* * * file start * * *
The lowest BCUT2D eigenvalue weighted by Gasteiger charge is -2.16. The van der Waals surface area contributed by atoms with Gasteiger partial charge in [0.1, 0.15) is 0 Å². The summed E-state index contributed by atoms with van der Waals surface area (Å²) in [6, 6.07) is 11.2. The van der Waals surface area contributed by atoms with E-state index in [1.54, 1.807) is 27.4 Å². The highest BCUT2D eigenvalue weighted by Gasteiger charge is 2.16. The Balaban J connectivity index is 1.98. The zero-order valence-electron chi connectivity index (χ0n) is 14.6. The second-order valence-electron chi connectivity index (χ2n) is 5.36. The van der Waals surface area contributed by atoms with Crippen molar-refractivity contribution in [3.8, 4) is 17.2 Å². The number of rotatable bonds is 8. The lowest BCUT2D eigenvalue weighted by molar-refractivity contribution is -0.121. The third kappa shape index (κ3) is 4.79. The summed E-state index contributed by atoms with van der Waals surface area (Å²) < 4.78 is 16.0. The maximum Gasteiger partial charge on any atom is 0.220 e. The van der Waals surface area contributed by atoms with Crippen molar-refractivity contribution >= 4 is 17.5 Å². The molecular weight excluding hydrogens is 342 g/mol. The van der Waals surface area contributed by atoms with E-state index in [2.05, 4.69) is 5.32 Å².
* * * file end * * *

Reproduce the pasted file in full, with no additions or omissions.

The lowest BCUT2D eigenvalue weighted by Gasteiger charge is -2.16. The van der Waals surface area contributed by atoms with Gasteiger partial charge in [0.1, 0.15) is 0 Å². The summed E-state index contributed by atoms with van der Waals surface area (Å²) in [6, 6.07) is 11.2. The van der Waals surface area contributed by atoms with E-state index in [1.54, 1.807) is 27.4 Å². The highest BCUT2D eigenvalue weighted by Gasteiger charge is 2.16. The Balaban J connectivity index is 1.98. The zero-order valence-electron chi connectivity index (χ0n) is 14.6. The second-order valence-electron chi connectivity index (χ2n) is 5.36. The van der Waals surface area contributed by atoms with Crippen molar-refractivity contribution in [3.8, 4) is 17.2 Å². The number of rotatable bonds is 8. The lowest BCUT2D eigenvalue weighted by molar-refractivity contribution is -0.121. The third kappa shape index (κ3) is 4.79. The summed E-state index contributed by atoms with van der Waals surface area (Å²) < 4.78 is 16.0. The maximum Gasteiger partial charge on any atom is 0.220 e. The van der Waals surface area contributed by atoms with Crippen molar-refractivity contribution >= 4 is 17.5 Å². The molecular weight excluding hydrogens is 342 g/mol. The van der Waals surface area contributed by atoms with E-state index in [2.05, 4.69) is 5.32 Å².